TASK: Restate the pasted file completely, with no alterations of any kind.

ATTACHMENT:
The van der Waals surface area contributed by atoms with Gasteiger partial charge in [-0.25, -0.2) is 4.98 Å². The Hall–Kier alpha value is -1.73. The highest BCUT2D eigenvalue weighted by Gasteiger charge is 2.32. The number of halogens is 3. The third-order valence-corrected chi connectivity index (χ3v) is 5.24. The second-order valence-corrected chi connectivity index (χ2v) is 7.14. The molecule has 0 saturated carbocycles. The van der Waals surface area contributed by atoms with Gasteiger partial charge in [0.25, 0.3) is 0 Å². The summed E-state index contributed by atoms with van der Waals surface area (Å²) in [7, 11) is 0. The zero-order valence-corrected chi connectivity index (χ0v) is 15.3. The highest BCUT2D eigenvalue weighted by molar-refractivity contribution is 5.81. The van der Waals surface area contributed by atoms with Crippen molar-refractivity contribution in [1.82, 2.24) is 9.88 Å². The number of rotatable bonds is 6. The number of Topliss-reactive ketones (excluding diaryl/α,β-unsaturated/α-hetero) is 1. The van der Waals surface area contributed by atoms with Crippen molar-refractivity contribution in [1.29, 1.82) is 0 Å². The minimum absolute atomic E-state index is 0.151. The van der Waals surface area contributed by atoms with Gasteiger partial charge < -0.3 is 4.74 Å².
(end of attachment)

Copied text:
The van der Waals surface area contributed by atoms with Gasteiger partial charge in [-0.25, -0.2) is 4.98 Å². The Hall–Kier alpha value is -1.73. The highest BCUT2D eigenvalue weighted by Gasteiger charge is 2.32. The number of halogens is 3. The third-order valence-corrected chi connectivity index (χ3v) is 5.24. The second-order valence-corrected chi connectivity index (χ2v) is 7.14. The molecule has 0 saturated carbocycles. The van der Waals surface area contributed by atoms with Gasteiger partial charge in [0.25, 0.3) is 0 Å². The summed E-state index contributed by atoms with van der Waals surface area (Å²) in [7, 11) is 0. The zero-order valence-corrected chi connectivity index (χ0v) is 15.3. The highest BCUT2D eigenvalue weighted by molar-refractivity contribution is 5.81. The van der Waals surface area contributed by atoms with Crippen molar-refractivity contribution in [1.82, 2.24) is 9.88 Å². The number of rotatable bonds is 6. The number of Topliss-reactive ketones (excluding diaryl/α,β-unsaturated/α-hetero) is 1. The van der Waals surface area contributed by atoms with Crippen molar-refractivity contribution in [1.29, 1.82) is 0 Å². The minimum absolute atomic E-state index is 0.151. The van der Waals surface area contributed by atoms with Gasteiger partial charge < -0.3 is 4.74 Å².